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Jehovah's Witness on Trial for 'Extremism' Likens Authorities to Stalin

Dennis Christensen / Jehovah’s Witnesses

The first Jehovah's Witness detained for extremism in Russia has likened the authorities' behavior to that of Josef Stalin's Soviet Union ahead of a verdict in his trial.

Armed police scaled the gates of a compound where the Christian denomination was meeting in Oryol, some 320 kilometers south of Moscow, in May 2017 and detained Dennis Christensen, a Danish national, on extremism charges.

He has spent the last 20 months in a cold cell with suspected drug dealers and only been allowed to meet his wife, separated by bars and a corridor, twice a month. If convicted, he could spend up to a decade in jail.

The trial of the 46-year-old builder is seen by the United States and the European Union as a litmus test for religious freedom, and the latest twist in a worsening East-West standoff.

The U.S.-headquartered Jehovah's Witnesses have been under pressure for years in Russia, where the Orthodox Church is championed by President Vladimir Putin. Orthodox scholars have cast them as a dangerous foreign sect that erodes state institutions and traditional values, allegations they reject.

But Russia's latest falling-out with the West, triggered by Moscow's annexation of Crimea from Ukraine in 2014, spurred a more determined drive to push out "the enemy within."

After Crimea was seized, a giant poster hung in central Moscow bearing the faces of Kremlin critics and labeling them as "a fifth column." One of them, opposition politician Boris Nemtsov, was later shot dead.

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'History is repeating itself'

It was in that atmosphere that a court in Oryol outlawed the local Jehovah's Witnesses in 2016, and Russia's Supreme Court in 2017 found the group to be an "extremist" organization and ordered it to disband nationwide.

More than 100 criminal cases have been opened against Jehovah's Witnesses and some of their publications are on a list of banned extremist literature.

"I'm afraid that history is now repeating itself," Christiansen told Reuters in an interview carried out over two days, during breaks in his trial.

"I'm afraid that it's actually like Stalin has come back."

The atheist Soviet Union regarded Jehovah's Witnesses as anti-Soviet because of their refusal to serve in the army. Under Stalin, hundreds of their leaders were jailed and thousands were deported to Siberia in 1951 after much of their property was confiscated.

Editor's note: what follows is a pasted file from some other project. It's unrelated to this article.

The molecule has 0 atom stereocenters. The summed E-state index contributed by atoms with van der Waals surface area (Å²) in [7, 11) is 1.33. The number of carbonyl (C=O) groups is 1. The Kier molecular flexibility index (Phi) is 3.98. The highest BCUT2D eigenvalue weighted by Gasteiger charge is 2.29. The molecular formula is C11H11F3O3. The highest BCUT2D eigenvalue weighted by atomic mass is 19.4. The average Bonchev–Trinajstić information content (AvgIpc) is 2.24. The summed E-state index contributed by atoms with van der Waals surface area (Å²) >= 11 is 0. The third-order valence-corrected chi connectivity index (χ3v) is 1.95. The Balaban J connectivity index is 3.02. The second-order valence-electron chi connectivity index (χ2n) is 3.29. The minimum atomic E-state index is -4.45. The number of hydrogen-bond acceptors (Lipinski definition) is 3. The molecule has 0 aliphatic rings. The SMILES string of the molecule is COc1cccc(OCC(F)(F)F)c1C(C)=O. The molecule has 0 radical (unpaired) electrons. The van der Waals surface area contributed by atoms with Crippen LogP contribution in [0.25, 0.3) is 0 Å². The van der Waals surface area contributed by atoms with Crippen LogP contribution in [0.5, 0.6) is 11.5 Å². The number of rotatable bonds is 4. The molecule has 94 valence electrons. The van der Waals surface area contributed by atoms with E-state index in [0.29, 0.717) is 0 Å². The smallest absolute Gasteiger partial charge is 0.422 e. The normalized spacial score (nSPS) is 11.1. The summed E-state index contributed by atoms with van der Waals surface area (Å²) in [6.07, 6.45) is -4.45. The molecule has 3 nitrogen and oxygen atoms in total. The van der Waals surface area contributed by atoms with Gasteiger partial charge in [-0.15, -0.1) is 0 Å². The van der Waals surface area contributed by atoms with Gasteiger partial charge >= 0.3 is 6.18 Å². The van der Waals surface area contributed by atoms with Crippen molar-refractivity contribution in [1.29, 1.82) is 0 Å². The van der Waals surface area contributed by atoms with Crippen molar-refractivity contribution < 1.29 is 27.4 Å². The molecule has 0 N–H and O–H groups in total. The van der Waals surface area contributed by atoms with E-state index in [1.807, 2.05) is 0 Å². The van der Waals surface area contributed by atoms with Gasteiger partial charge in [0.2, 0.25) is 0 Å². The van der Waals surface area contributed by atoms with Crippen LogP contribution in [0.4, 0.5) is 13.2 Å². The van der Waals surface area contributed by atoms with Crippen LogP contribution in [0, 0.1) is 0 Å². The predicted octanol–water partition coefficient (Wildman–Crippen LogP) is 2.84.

The group has around 8 million active followers around the world and has faced court proceedings in several countries, mostly over its pacifism and rejection of blood transfusions. Russia has been the most outspoken in portraying it as an extremist cult.

Christensen, whose trial is due to conclude within weeks, is accused of continuing to organize group activities in Oryol despite the local ban.

Right to practise religion

His lawyer, Anton Bogdanov, contends that the ban applied to the group's legal entity only and did not prevent Jehovah's Witnesses from continuing to practice their religion.

Article 28 of the Russian constitution guarantees the right to practice any or no religion.

Speaking from a glass cage in the courtroom, Christiansen denied organizing the activities of an extremist group, but said he feared he would be sentenced to at least six years in jail.

"Of course I hope that he [the judge] will be just," he said. "But I also know which country I’ve been living in."

Court hearings have heard that Christiansen had his phones tapped for nine months and that someone infiltrated the Jehovah's Witnesses in Oryol and secretly filmed them.

Irina, his wife, said she found it hard to believe that Russia was going after Jehovah's Witnesses after recognizing that the Soviet Union's treatment of them had been illegal.

"They’re being persecuted again for the same thing - their beliefs," she said.

"The only difference is that at that time they were called 'enemies of the people'. Now they are called 'extremists.'"

She said the crackdown was only helping the group to attract more followers in Russia, where it has around 170,000 adherents, including some 300 in Oryol.

"It’s good advertising," she said. "I’m not afraid of anything and Dennis is not afraid either."

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